RDF Site Summary 1.0 Modules: Event


Søren Roug, European Environment Agency


DRAFT 0.1 2001-05-30
DRAFT 0.2 2002-07-30 (Changed resource to rdf:resource in example)




Copyright © 2001 by the Author.

Permission to use, copy, modify and distribute this RDF Site Summary 1.0 Module Specification and its accompanying documentation for any purpose and without fee is hereby granted in perpetuity, provided that the above copyright notice and this paragraph appear in all copies. The copyright holders make no representation about the suitability of the specification for any purpose. It is provided "as is" without expressed or implied warranty.

This copyright applies to this RDF Site Summary 1.0 Module Specification and accompanying documentation and does not extend to the RSS Module's format itself.


With RSS we have the ability grab news and summaries from other websites and display them on our portals. However, a key property of news is that they describe something that just happened. Therefore the most interesting news are the newest news.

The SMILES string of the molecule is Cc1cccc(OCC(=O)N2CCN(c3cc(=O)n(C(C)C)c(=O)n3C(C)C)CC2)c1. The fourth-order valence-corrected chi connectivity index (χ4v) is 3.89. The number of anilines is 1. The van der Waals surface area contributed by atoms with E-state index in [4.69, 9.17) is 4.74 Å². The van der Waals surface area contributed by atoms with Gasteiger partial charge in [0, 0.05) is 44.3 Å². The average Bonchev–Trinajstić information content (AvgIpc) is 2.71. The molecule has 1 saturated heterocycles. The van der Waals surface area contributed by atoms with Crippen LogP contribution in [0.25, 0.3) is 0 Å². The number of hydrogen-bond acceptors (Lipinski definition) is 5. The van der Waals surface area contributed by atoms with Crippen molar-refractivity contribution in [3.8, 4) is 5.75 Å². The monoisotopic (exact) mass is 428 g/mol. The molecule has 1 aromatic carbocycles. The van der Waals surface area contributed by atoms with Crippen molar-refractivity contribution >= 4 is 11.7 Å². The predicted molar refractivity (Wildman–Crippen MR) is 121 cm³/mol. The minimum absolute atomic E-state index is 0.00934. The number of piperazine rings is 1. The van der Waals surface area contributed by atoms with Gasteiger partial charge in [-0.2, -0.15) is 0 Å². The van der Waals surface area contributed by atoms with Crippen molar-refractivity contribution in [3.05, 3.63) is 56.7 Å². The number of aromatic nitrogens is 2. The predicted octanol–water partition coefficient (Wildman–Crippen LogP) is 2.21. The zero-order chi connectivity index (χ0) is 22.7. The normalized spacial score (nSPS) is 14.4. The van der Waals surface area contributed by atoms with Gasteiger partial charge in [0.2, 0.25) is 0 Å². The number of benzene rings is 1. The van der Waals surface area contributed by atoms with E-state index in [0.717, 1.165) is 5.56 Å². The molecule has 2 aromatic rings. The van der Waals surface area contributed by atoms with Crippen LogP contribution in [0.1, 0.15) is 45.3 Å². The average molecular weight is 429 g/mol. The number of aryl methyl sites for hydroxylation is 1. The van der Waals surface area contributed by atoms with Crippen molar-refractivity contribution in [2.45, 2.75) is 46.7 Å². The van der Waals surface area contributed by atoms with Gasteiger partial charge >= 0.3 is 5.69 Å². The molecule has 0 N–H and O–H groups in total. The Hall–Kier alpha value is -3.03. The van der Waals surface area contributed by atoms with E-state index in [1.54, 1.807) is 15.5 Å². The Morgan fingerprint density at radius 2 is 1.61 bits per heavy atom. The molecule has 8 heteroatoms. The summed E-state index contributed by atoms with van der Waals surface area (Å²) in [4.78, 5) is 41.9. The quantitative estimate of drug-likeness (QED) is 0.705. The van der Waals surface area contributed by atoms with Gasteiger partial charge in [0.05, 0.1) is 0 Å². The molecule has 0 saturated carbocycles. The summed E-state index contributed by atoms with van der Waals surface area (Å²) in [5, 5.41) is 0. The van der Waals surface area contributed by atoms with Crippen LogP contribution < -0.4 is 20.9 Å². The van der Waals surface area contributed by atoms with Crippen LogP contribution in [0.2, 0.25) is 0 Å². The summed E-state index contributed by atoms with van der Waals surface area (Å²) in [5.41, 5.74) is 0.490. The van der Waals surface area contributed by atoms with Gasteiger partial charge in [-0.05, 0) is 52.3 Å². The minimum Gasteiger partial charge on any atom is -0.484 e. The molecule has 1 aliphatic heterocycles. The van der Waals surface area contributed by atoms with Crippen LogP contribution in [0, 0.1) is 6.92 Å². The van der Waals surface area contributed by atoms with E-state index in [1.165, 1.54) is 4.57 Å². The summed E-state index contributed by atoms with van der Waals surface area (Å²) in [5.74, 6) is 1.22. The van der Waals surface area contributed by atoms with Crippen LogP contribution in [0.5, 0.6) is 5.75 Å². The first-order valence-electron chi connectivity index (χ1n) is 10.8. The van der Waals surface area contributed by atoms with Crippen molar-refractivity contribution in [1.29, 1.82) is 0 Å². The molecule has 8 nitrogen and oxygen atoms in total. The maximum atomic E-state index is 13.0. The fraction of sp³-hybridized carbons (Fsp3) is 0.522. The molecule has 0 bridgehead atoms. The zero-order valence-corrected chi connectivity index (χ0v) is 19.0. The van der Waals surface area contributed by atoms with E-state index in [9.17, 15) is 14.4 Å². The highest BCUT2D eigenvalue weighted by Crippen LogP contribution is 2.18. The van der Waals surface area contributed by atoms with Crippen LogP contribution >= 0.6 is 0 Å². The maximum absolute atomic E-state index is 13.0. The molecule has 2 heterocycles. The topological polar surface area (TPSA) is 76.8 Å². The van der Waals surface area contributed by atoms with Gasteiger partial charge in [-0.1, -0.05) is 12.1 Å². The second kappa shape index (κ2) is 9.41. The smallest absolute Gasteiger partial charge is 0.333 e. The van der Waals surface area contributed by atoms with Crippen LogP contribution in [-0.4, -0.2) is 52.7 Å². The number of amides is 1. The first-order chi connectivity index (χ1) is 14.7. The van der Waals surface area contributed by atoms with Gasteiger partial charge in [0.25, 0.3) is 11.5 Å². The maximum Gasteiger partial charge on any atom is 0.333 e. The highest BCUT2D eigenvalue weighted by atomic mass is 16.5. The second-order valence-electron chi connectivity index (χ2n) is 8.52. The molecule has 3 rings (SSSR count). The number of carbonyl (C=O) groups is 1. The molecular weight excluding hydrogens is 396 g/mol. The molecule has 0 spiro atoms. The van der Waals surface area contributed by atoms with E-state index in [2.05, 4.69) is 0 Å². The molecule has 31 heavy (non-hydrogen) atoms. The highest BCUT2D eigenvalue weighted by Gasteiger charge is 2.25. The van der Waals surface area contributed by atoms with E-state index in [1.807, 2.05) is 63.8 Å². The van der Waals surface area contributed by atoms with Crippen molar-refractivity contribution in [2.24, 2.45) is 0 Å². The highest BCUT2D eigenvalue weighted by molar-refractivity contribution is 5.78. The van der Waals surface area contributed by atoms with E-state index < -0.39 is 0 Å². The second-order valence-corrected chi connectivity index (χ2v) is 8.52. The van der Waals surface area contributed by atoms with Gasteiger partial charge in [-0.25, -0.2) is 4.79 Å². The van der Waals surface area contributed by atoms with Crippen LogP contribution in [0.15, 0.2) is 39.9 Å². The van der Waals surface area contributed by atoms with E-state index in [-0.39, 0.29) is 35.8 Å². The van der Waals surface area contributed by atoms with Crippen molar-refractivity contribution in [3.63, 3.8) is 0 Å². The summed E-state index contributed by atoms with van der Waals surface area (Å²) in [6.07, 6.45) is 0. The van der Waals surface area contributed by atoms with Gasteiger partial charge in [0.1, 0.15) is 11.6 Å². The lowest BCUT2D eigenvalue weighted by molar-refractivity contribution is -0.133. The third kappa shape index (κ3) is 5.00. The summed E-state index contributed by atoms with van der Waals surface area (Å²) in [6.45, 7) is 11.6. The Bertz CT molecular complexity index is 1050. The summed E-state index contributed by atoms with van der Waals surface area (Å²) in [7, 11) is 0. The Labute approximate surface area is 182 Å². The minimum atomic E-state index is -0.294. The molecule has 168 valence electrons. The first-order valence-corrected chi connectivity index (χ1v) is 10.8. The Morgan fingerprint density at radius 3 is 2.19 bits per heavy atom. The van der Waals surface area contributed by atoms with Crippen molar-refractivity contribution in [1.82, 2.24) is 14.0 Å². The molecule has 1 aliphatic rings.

Not so with events such as conferences, product launches, training courses etc. Events take place on a certain date in the future, and can be announced years or just a few days in advance. So when we announce them, we need to sort them on the date of the event. because the most interesting events are those that are going to happen in the near future.

Imagine, that you have a calendar on your website. Imagine then that this calendar can be set up to automatically grab announcements of events from the O'Reilly events website - letting know when the next Perl/Open Source conference is - or the next IRC chat with Tim - or the release schedule for a new book. This is what the event module will provide.

This specification is not a reimplementation of RFC2445 iCalendar in RDF. In particular, it lacks such things as TODO and repeating events, and there is no intention of adding those parts to the specification.

Namespace Declarations


<item> Elements:



Required. The date/time when the event starts. If the ev:startdate doesn't specify timezone, then the timezone is implied in the ev:location. Time intervals are not allowed.